In Big Easy, a slow revival

In my 20-year reporting career, I’ve covered wildfires, floods and tornadoes. In 1995, I heard the explosion at the bombed federal building in Oklahoma City and raced that direction. Never, though, had I seen the kind of devastation that followed Hurricane Katrina five years ago.

I first viewed the disaster scene from the air as I joined a church relief group assessing damages days after Katrina struck. I didn’t make it into New Orleans city limits until a few months later, and even then, I was overwhelmed by what I saw.

In one column, I described the scene this way:

The view on the ground revealed miles and miles of debris — miniature mountains of tree limbs, mattresses, broken chairs, smashed toy robots and mildewed stuffed animals piled high outside thousands of homes.

Equally striking were the bright red X’s painted on each front door, showing the date inspected by search teams and the number of bodies, if any, found inside.

Since 2005, I have returned to New Orleans a handful of times, most recently to work on a five-year anniversary package for The Christian Chronicle. Each time I go back, I am struck by the progress — remarkable progress, in many ways — the Crescent City has made. Still, and you already know this if you caught any of the media coverage this weekend, the Big Easy has not made it all the way back.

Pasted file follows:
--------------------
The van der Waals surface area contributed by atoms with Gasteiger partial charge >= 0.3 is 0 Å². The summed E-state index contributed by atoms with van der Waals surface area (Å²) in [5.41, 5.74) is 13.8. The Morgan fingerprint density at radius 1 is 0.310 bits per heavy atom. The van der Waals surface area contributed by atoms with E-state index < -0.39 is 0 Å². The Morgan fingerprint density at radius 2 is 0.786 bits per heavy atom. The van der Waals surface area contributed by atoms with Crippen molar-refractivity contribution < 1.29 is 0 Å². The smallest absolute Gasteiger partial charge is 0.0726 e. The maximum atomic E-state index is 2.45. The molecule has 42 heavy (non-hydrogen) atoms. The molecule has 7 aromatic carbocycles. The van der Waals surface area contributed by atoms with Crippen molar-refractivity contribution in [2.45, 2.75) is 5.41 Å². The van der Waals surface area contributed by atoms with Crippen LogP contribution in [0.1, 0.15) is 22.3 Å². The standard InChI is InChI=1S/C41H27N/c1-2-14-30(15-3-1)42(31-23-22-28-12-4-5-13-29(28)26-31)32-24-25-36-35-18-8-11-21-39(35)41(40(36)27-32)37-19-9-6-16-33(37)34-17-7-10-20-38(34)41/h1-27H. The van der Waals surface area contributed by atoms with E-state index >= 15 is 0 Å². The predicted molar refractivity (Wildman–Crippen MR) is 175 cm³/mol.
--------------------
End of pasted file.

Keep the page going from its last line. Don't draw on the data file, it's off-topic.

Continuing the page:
Given my personal connection to New Orleans (and really, you can’t experience the spirit of the people there without feeling a personal connection), I was interested in reading the coverage of the “faith angle” as that city reached another milestone anniversary of Aug. 29, 2005. In advance of President Barack Obama’s visit to mark the anniversary Sunday, a bit of controversy emerged over an abortion-rights president speaking at a Catholic university (see reports by Fox and Time), but nothing rising to the level of a full-scale Notre Dame furor.

More interesting to me are the stories of how the city’s faithful have weathered the storm. Unfortunately, the main Associated Press story on Sunday’s anniversary gave short shrift to religion, except for this small section:

Members of First Grace United Methodist Church in mid-city New Orleans celebrated the city’s renewal. Church membership, once down to 50 people, now stands at 180, Pastor Shawn Moses Anglim said.

“After every flood, there is going to be a rainbow,” he said.